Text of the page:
December sea ice levels in Arctic Europe at record low

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A polar bear on thin ice. (Thomas Nilsen/The Independent Barents Observer)
It is December and European Arctic waters are free of ice way north of Svalbard and Novaya Zemlya.

Norwegian Ice Service, run by the Meteorological Institute, has several times the last week tweeted sad news in their daily updates: “This is the lowest area for this day of the year in our records dating back to 1967.”

Ice-free waters

On December 6, the Ice Service could tell that the ice chart showed a cover of 163,280 sq km. That is 185,305 sq. km. below the 1981-2010 average for the Arctic. The service provides ice charts covering waters from Greenland in the west to the northern Kara Sea (Russian Arctic) in the east.

There is almost no sea ice around Svalbard archipelago.

Sea ice levels on December 10th, 2018, show virtually no sea ice around Svalbard, and none west of Novaya Zemlya. The few red spots around the Arctic archipelago, indicating very close drift ice, did not appear on the chart before Friday, Dec. 7th. (Norwegian Ice Service/MET Norway)

Also, the entire west coast of Russia’s Novaya Zemlya is ice-free. So is the southern part of the Kara Sea and the White Sea. Some close drift ice is found in the northern bays of the eastern Barents Sea and to a larger extent south and east of Frans Josef Land.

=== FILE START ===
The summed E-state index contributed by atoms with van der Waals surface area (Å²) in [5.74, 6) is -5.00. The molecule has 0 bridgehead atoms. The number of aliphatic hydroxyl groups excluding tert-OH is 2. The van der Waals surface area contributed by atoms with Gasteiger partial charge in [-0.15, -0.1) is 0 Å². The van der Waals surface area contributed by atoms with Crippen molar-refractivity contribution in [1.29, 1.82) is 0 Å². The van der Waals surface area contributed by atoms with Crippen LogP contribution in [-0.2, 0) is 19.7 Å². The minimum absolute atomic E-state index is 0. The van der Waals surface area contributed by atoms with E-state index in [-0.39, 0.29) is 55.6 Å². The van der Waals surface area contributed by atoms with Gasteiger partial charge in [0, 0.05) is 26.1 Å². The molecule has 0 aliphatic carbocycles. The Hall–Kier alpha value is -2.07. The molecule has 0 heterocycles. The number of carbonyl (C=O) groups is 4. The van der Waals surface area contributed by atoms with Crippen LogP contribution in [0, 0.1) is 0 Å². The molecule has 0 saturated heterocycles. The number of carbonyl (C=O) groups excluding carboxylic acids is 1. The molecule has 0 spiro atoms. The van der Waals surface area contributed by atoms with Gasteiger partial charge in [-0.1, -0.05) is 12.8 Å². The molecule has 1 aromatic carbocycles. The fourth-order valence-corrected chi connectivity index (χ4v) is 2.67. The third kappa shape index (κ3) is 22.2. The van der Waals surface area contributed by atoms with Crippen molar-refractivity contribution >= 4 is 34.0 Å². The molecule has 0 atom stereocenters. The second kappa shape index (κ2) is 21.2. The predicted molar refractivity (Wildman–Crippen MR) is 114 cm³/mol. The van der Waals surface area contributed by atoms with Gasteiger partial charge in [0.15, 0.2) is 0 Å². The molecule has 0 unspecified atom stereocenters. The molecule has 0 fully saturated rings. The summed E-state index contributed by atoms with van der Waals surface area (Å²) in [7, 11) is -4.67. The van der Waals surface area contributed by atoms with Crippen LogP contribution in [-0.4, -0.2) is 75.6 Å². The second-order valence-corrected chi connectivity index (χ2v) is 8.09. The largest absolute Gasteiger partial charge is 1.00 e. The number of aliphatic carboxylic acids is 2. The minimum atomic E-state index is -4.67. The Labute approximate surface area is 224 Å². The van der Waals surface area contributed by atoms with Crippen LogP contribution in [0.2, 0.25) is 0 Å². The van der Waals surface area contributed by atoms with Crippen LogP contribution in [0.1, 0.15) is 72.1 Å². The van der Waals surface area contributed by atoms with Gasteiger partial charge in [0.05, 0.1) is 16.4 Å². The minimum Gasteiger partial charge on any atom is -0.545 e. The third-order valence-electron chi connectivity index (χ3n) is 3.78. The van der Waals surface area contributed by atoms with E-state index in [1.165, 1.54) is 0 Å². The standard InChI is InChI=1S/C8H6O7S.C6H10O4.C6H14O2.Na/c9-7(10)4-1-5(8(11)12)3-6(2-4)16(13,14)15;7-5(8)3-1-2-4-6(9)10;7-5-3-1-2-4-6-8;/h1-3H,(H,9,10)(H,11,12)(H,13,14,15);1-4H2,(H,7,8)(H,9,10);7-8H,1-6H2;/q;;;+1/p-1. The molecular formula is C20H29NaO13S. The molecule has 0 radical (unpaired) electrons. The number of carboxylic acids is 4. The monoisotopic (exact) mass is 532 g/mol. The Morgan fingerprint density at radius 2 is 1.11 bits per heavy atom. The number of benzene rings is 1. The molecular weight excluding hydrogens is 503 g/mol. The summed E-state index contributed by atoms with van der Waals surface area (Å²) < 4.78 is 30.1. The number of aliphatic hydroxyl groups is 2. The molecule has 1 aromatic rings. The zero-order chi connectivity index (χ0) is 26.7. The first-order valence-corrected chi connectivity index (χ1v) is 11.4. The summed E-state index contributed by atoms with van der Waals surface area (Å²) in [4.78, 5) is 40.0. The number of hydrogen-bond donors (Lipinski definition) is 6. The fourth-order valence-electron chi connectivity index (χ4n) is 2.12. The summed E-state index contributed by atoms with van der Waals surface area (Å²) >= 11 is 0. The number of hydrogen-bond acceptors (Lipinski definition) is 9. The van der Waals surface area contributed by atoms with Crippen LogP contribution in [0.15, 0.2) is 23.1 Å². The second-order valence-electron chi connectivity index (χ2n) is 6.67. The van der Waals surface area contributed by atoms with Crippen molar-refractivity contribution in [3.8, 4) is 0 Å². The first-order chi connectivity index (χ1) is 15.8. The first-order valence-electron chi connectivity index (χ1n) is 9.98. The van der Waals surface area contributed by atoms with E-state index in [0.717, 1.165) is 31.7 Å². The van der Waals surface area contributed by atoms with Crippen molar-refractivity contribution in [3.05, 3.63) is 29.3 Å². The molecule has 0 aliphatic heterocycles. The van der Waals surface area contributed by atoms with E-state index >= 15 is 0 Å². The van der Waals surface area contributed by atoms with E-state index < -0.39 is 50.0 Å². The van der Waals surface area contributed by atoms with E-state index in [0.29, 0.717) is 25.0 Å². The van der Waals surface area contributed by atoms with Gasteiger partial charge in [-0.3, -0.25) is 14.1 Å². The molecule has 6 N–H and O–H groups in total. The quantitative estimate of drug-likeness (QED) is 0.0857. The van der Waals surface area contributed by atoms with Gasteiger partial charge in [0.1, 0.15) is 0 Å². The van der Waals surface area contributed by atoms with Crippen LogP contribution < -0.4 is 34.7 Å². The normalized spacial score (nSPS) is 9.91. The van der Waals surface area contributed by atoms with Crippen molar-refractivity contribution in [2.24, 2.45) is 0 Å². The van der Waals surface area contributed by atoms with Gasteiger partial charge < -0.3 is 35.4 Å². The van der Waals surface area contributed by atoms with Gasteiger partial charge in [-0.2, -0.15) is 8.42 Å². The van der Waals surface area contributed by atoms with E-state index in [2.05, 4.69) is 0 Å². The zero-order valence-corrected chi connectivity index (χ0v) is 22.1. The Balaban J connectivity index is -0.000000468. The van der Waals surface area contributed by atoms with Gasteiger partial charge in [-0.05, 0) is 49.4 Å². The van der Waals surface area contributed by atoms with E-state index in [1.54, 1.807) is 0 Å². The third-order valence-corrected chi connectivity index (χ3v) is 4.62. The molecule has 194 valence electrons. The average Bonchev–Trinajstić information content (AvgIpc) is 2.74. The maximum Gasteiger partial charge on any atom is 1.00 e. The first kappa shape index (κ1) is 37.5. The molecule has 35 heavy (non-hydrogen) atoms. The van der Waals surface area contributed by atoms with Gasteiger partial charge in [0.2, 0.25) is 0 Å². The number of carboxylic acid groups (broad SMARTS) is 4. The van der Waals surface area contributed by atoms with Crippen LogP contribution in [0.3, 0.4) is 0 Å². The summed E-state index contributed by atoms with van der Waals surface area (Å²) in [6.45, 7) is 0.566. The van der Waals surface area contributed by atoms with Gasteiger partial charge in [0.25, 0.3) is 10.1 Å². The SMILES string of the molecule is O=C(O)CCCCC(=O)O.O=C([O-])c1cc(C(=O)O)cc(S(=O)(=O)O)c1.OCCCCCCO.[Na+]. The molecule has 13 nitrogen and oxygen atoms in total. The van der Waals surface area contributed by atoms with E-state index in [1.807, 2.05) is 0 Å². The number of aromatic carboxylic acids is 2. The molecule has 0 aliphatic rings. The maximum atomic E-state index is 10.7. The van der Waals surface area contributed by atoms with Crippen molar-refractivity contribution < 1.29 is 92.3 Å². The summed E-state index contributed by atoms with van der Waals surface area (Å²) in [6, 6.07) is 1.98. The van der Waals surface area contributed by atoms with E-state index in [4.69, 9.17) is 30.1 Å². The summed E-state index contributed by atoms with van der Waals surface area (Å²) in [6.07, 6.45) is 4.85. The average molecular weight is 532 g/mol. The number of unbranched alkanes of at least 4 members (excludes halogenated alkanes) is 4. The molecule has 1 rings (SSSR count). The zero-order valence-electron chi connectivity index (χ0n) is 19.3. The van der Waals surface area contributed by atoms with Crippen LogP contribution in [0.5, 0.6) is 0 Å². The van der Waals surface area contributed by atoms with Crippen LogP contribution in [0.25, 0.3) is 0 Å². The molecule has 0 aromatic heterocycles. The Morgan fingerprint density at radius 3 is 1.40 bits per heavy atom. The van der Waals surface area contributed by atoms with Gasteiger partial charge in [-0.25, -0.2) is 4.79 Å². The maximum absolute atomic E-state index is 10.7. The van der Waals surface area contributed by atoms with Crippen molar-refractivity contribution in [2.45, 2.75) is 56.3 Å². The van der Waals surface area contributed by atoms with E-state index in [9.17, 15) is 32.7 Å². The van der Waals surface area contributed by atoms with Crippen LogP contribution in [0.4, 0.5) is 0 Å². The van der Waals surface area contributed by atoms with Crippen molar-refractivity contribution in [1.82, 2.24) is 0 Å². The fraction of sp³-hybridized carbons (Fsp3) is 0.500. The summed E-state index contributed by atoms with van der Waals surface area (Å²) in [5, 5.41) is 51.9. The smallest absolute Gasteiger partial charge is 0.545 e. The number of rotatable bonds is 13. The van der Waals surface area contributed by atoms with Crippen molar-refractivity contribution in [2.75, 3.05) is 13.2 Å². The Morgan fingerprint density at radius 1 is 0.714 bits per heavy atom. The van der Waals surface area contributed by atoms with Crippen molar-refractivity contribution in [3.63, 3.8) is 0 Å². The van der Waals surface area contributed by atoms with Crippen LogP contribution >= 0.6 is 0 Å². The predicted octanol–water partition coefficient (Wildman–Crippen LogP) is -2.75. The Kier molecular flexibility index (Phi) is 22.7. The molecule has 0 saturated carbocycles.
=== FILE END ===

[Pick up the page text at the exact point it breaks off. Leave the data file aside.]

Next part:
It is not strange to see the ice comes later this winter: the Arctic is heating up at more than twice the rate of the rest of the globe and the northern Barents Sea is becoming much warmer. Also, the thinner the ice from last winter, the more melts in summer, resulting in later freezing the following winter.

The Arctic ecosystem is in deep, warm trouble.

Emissions rising

While northerners are firsthand witnesses to dramatic climate change, scientists and politicians from around the world are gathering in Katowice, Poland for COP24 to discuss the follow-up of the Paris Climate Agreement. Or, more correctly: the lack of follow up since the 2015 Paris talks.

Opening the COP24 last week, UN Secretary General António Guterres said: “We are in trouble. We are in deep trouble with climate change.”

“It is hard to overstate the urgency of our situation,” Guterres continued.

Along with the Katowice meeting, scientists presented more bad news: Emissions of carbon dioxide actually increased last year and reached the highest levels on industrial records. CO2 emissions was up 1,6 percent in 2017 and are predicted to rise 2,7 percent in 2018.

Related stories from around the North:

Canada: Interactive Canadian ebook seeks to make Arctic climate science accessible, Eye on the Arctic

Finland: Finland ninth, Sweden first in EU climate efforts: enviro group, YLE News

Norway: Thawing permafrost melts ground under homes and around Global Seed Vault in Svalbard, The Independent Barents Observer

Poland: ‘It would be great to have clean air’: A Polish wish as crucial climate talks open, CBC News

Russia: Arctic coastal town of Dikson is fastest-warming place in Russia, The Independent Barents Observer

Sweden: Glacier in central Sweden “collapsing” as climate warms, Radio Sweden

United States: New study predicts ‘radical re-shaping’ of Arctic landscape by 2100, CBC News

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Thomas Nilsen, The Independent Barents Observer

Thomas Nilsen, The Independent Barents Observer

For more news from the Barents region visit The Independent Barents Observer.

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